Diabetic retinopathy (eye damage due to diabetes) is the top cause of blindness in working-age adults. High blood glucose damages the blood vessels in the retina (the light-sensitive layer of cells in the back of the eye). Damage can cause the blood vessels to swell and leak, leading to blurred vision or reduced or nonexistent blood flow. New blood vessels may grow, but they aren’t normal and may result in worse vision. 
How can you prevent type 2 diabetes?
Regularly participate in physical activity
Regular exercise can prevent and delay the onset of type 2 diabetes and can also reduce the risk of complications. Resistance or aerobic exercise individually can improve insulin sensitivity, but the most significant effects occur with a mix of aerobic and resistance training. General physical activity or exercise of just 1 to 2 sessions per week can make a significant difference in controlling blood sugar and reducing HbA1c. 
Adopt a predominantly plant-based diet
A plant-based diet is associated with a lower risk of type 2 diabetes. This is likely due to the high vitamin, mineral, antioxidant, fiber, and unsaturated fatty acid content in fruits, vegetables, nuts, whole grains, and legumes, all of which comprise a plant-based diet.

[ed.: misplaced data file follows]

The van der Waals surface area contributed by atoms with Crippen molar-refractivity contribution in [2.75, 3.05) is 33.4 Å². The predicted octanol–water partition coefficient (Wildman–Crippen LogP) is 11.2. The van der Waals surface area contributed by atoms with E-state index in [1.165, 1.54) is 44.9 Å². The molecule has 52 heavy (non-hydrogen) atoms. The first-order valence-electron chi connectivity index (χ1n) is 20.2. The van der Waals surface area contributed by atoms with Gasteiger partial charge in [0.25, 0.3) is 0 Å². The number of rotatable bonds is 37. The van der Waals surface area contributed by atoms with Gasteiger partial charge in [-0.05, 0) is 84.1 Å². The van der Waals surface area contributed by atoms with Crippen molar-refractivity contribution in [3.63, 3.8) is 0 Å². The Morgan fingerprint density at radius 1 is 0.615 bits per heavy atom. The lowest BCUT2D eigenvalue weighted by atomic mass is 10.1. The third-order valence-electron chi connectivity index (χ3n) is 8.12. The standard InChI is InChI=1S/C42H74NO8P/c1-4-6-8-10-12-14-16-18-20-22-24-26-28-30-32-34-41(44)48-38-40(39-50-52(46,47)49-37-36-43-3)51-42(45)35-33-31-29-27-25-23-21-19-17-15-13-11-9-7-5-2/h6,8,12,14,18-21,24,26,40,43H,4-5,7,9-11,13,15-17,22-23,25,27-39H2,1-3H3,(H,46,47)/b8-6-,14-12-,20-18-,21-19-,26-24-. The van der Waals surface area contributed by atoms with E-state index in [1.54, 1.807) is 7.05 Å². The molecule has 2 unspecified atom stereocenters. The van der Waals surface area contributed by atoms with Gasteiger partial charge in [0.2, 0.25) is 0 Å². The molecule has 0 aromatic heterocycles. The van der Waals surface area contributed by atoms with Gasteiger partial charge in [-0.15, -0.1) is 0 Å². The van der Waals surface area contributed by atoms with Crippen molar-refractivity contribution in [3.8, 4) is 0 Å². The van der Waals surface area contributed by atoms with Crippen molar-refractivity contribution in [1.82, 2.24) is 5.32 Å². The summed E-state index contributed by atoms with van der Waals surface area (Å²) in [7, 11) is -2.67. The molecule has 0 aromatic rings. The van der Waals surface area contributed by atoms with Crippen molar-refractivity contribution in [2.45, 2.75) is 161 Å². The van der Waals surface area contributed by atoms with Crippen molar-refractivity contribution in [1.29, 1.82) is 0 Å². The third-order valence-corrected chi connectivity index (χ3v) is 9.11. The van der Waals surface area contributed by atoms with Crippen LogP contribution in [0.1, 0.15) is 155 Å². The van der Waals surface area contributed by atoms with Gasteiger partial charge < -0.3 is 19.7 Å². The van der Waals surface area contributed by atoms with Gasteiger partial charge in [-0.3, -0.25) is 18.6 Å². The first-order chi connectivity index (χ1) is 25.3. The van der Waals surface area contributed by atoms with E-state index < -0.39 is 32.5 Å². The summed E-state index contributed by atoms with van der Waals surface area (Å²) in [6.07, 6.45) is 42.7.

Monitor your health
If you are at risk of developing type 2 diabetes, follow-up regularly with your medical provider. Following changes in your blood sugar, HbA1c, and insulin levels — as well as cholesterol and blood pressure — can help you evaluate your risk of type 2 diabetes and implement lifestyle modifications before the disease progresses. The US Preventive Services Task Force recommends regular screening for type 2 diabetes if you are overweight and have one or more risk factors. Otherwise, routine screening occurs after the age of 35 in overweight individuals. 
- Type 2 diabetes is the most common form of diabetes, affecting 534 million people per year globally.
- Type 2 diabetes is becoming more prevalent. The number of people diagnosed with the disease is increasing, and even more people live without a diagnosis.
- Race and ethnicity affect your risk of type 2 diabetes.
- Managing your type 2 diabetes with lifestyle changes (diet, exercise, and quitting smoking) can reduce your chance of complications and can put your diabetes in remission.
- Monitor your health to assess your risk of type 2 diabetes and to prevent any complications from arising.